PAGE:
Singing Pacifier Invented At FSU Teaches Babies To Eat
A device invented by a Florida State University music therapy professor is helping premature babies go home with their families sooner. It's a singing pacifier called the Pacifier Activated Lullaby, or PAL, and it's debuting in hospitals across the country after almost two decades of research and development.
At the Tallahassee Memorial Hospital neonatal intensive care unit, a newborn baby is sucking on a pacifier that’s attached by a tube to a white rectangular box. Music therapist Brianna Negrete is holding the box near the baby’s head. And the box is singing.
“We’ve learned through research that music is very reinforcing. So when little one sucks, it gets reinforced with 10 seconds of music. And that’s been shown, compared to silence, they will suck so much more," Negrete said.
Over time, the baby learns that he is rewarded for sucking on the pacifier, and that skill translates to feeding time.
FSU music therapy professor and PAL inventor, Dr. Jayne Standley, said, “Often it’s the last thing that the hospital is waiting for a baby to achieve, this skill. It’s very hard to teach a baby how to suck because it happens inside the mouth. You can’t show the baby how to do it."
The device is the culmination of 16 years of her research.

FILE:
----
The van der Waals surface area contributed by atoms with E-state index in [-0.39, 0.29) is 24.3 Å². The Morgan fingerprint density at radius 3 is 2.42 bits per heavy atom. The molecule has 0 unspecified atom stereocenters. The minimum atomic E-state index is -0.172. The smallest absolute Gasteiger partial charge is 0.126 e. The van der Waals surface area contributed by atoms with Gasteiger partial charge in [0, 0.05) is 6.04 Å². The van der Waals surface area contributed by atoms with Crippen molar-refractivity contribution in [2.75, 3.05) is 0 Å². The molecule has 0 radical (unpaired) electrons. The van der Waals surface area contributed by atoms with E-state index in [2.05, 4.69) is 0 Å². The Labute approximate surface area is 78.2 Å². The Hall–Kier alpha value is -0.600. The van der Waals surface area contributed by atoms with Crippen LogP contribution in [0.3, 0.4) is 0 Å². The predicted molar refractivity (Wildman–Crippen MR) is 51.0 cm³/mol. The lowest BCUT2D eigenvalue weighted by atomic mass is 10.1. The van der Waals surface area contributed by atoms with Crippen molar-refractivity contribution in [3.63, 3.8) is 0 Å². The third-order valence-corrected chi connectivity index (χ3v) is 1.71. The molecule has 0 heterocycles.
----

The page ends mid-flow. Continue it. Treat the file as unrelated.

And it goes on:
“It can take weeks to try to get a baby to do this. And the PAL seems to help within about 15 minutes, to help a baby learn to do this skill," she said.
The U.S. Food and Drug Administration has approved the PAL as a medical feeding device. And Florida-based Powers Device Technologies recently began manufacturing and selling it.
Standley said, having just one device in a neonatal unit can be a huge cost saver for hospitals and families.
She said, “Babies go home an average of five days sooner at a cost of $2,000 per day. On average, in the U.S., that’s a savings of $10,000 per baby.”
The device comes with about 15 lullabies designed not only to teach a baby to suck but also help with language development. And, now that the PAL is available in the U.S., Standley said, she has more plans: "Locating traditional lullabies in all the languages of the world and recording them so that a baby from, say, Japan, would have a selection of Japanese lullabies.”
She says, the new foreign-language lullabies would be stored on the FSU College of Music website and would be available for download for anyone who buys a PAL, anywhere in the world.